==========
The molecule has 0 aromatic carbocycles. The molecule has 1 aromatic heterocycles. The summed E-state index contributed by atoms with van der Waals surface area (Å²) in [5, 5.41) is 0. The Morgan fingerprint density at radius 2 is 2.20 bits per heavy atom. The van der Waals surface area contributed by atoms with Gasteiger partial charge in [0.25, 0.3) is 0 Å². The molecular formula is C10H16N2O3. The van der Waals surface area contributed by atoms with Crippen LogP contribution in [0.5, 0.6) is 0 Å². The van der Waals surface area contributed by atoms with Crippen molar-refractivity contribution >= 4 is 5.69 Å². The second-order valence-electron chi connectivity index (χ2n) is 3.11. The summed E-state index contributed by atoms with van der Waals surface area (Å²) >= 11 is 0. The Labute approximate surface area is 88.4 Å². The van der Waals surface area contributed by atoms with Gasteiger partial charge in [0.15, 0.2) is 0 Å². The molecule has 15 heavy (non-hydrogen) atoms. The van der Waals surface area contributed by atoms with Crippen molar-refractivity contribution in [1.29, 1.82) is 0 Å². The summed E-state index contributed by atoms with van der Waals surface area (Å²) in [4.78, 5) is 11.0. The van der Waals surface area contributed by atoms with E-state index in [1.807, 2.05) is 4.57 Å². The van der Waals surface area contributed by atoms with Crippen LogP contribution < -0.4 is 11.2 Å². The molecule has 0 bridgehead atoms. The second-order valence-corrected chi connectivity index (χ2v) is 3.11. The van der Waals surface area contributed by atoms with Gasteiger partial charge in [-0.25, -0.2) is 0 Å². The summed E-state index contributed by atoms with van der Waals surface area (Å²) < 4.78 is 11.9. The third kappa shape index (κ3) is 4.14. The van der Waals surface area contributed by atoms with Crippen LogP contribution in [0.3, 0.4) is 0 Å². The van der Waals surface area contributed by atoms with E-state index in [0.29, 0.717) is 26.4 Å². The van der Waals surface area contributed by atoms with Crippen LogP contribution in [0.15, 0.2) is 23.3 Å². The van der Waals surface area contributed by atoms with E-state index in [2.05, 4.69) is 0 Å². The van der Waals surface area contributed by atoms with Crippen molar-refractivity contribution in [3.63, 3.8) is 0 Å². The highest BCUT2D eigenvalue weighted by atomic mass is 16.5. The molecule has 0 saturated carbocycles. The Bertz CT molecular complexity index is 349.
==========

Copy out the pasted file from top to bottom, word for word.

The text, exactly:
The molecule has 0 aromatic carbocycles. The molecule has 1 aromatic heterocycles. The summed E-state index contributed by atoms with van der Waals surface area (Å²) in [5, 5.41) is 0. The Morgan fingerprint density at radius 2 is 2.20 bits per heavy atom. The van der Waals surface area contributed by atoms with Gasteiger partial charge in [0.25, 0.3) is 0 Å². The molecular formula is C10H16N2O3. The van der Waals surface area contributed by atoms with Crippen LogP contribution in [0.5, 0.6) is 0 Å². The van der Waals surface area contributed by atoms with Crippen molar-refractivity contribution >= 4 is 5.69 Å². The second-order valence-electron chi connectivity index (χ2n) is 3.11. The summed E-state index contributed by atoms with van der Waals surface area (Å²) >= 11 is 0. The Labute approximate surface area is 88.4 Å². The van der Waals surface area contributed by atoms with Gasteiger partial charge in [0.15, 0.2) is 0 Å². The molecule has 15 heavy (non-hydrogen) atoms. The van der Waals surface area contributed by atoms with Crippen molar-refractivity contribution in [1.29, 1.82) is 0 Å². The summed E-state index contributed by atoms with van der Waals surface area (Å²) in [4.78, 5) is 11.0. The van der Waals surface area contributed by atoms with E-state index in [1.807, 2.05) is 4.57 Å². The van der Waals surface area contributed by atoms with Crippen LogP contribution < -0.4 is 11.2 Å². The molecule has 0 bridgehead atoms. The second-order valence-corrected chi connectivity index (χ2v) is 3.11. The van der Waals surface area contributed by atoms with Gasteiger partial charge in [-0.25, -0.2) is 0 Å². The summed E-state index contributed by atoms with van der Waals surface area (Å²) < 4.78 is 11.9. The third kappa shape index (κ3) is 4.14. The van der Waals surface area contributed by atoms with Crippen LogP contribution in [0.3, 0.4) is 0 Å². The van der Waals surface area contributed by atoms with E-state index in [0.29, 0.717) is 26.4 Å². The van der Waals surface area contributed by atoms with Crippen LogP contribution in [0.15, 0.2) is 23.3 Å². The van der Waals surface area contributed by atoms with E-state index in [2.05, 4.69) is 0 Å². The van der Waals surface area contributed by atoms with Crippen molar-refractivity contribution in [3.63, 3.8) is 0 Å². The highest BCUT2D eigenvalue weighted by atomic mass is 16.5. The molecule has 0 saturated carbocycles. The Bertz CT molecular complexity index is 349.